“One night at the Clock, Craig Breedlove was draggin’ it out in some guy’s 3-window deuce,” the skinnier old timer says. “Craig crashed out by the railroad tracks and just about broke his friggin’ neck…”

“He went through the roof…”

“…We thought he was dead until the guy who owned the deuce called the police and an ambulance.”

“… I can’t believe none of us went to jail.”

“After that, Craig took it to the strip,” the sex machine says. “Eventually, he ended up driving for John Peters and Nye Frank for awhile, in 1962. Two blown and injected small block Chevies. They called the car the Freight Train. The whole crew wore engineer’s hats.”

Both bleacher bums chuckle at the memory of the train engineer’s get-up.

“Craig didn’t drive the Freight Train very long,” the fat man says as he exhales on a butt and pitches his cup. “It probably wasn’t fast enough for him.”

NOTHING IS STATIC (The Great American Southwest, 1996)

November 3, 2008

The journey continues. Night has fallen and a cassette tape of Link Wray rumbles on the car stereo. Cuz’n Roy and I burn down a rather deserted stretch of desert in time with the music, the swanky and ferocious beat acting as a syncopated counterpoint to the soothing thrum of the Pontiac’s smoothly percolating 400 cubic inches of internal combustion. These are the only sounds to permeate the mute omniscience of the California moon and interrupt the stillness of the surrounding darkness.

I pull on a styrofoam big gulp of jake, thick as motor oil and twice as sour. The brackishness of the caffeine is exacerbated by the faux liquid creamer, which has a consistency and overbite reminiscent of a night in Akron, Ohio. Despite the brutality of the acidic bile in my styrofoam cup and the realization that if I didn’t drink this stuff we would never reach Black Rock, Nevada in time for Breedlove’s record runs, nothing could harsh the mellow of a night that seemed to be in harmony with the cosmic consciousness.

“The sound of a well-tuned V8 is the sound of the universe at peace with itself.”

Roy agrees. “It is the perfect rhythm section for a twangin’ guitar,” he nods, reaching to crank up the volume pot on the tape player.

Like Link Wray, Roy is a North Carolina boy and he grew up around the souped-up V8s of stock car country. He is a strapping, towheaded country mouse with a build informed by a generous helping of corn beef hash. Neither of us are particularly mechanically inclined, but we both have a profound appreciation for an internal combustion engine and all of its trappings, not the least of which was the different ways one can sound depending upon fuel type, air/fuel induction system and cam grind.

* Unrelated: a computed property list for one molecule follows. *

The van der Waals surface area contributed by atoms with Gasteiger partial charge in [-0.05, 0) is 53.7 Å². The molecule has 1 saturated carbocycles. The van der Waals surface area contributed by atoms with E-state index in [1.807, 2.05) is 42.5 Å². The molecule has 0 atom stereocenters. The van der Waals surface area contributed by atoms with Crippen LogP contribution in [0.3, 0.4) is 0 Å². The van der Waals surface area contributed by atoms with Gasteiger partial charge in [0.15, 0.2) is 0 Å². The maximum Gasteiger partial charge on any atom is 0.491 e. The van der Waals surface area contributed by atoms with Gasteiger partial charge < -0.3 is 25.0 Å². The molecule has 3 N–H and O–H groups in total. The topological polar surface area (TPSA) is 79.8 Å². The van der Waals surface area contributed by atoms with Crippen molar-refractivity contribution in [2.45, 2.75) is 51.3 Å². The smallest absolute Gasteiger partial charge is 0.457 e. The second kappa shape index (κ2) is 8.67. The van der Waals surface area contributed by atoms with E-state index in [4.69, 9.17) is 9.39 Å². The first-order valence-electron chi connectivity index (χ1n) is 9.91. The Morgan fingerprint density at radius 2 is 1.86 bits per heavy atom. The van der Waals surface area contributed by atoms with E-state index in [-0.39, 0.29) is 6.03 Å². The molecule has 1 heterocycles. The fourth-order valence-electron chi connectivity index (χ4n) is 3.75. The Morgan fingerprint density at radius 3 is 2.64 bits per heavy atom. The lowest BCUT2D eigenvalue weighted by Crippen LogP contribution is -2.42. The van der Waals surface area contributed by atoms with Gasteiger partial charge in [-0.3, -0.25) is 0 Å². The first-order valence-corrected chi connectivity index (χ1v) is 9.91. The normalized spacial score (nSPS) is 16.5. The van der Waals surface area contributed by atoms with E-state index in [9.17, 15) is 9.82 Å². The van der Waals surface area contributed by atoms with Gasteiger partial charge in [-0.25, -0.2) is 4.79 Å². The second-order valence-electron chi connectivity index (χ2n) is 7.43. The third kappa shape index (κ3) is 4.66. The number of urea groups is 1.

Roy can find harmonic overtones from a variety of fountainheads, but he has a real penchant for picking out the symphonies buried in thermodynamic sources… He knows that machines are part of the great cosmic om. Many times at the drag strip as I fought for elbow room amongst the bleacher bums and professional photographers Roy would just stay in the parking lot and recline in the front seat of the car, content to kick back with a sixer and listen to the different types of drag racing machines gear up and wind down across the pavement. It is music to his ears, like the sound of bird calls to somebody in the Audubon Society.

“It sounds like you are down on compression in the number seven cylinder,” he says during a lull in the cassette.

I am colored impressed. Roy’s appreciation of the sonic qualities of an eight-cylinder internal combustion engine makes sense when one factors in that his birthplace, Ranlo, is not more than a three beer drive from a triumvirate of company towns whose main industry nowadays is stock car racing and its spinoffs. In recent years, surrounding cities such as Charlotte, Hickory, Rockingham, Winston-Salem, Spartanburg, South Carolina et. al., have all blossomed and roared with commerce as garages, shops, wind tunnels, checker flag themed coffee shops and other havens for horsepower research and development for stock cars replaced or supplanted the region’s rather moribund textile industry. Each of those cities is a point on a circle that envelops the modest digs of Roy’s childhood in the podunk burg of Ranlo.

The conversation turns to North Carolina and its recent history. We talk about textile mills and relatives with missing fingers; we talk about how Link Wray and how North Carolina has changed since the days of rockabilly and moonshine. We talk about the jail terms of the first wave of stock car racers.

Ahhh, the checkered history of stock cars in the Crimson State. The phenomena that became stock car racing as an industry transpired the moment when federal revenuers and local Good Ol’ Boy law enforcement were empowered by the sudden ubiquity of inexpensive radio technology in the 1950s and 1960s. This finally allowed them to stop (or at least stem) both the rampant bootlegging of corn liquor and its co-efficient, tax evasion. Sure, a hot headed soda cracker moonshine runner could out drive the local sheriff’s deputies, but good luck in outrunning radio transmissions carried on modulated electromagnetic waveforms that travel at the speed of light. So the daredevils who were at one time runnin’ shine and who were the object of hot pursuit from law enforcement became stock car drivers. Many had gone to jail at one time or another (and another), but these days they are respectable businessmen and/or tooth-capped spokesmen for boxes of Corn Flakes and laundry detergent, pitch men racing for maximum exposure on the boob tube and catering to the needs of the racing crowd and its Fortune 500 sponsors, their tawdry occupation of outrunning the law now firmly excised in life’s trail of exhaust.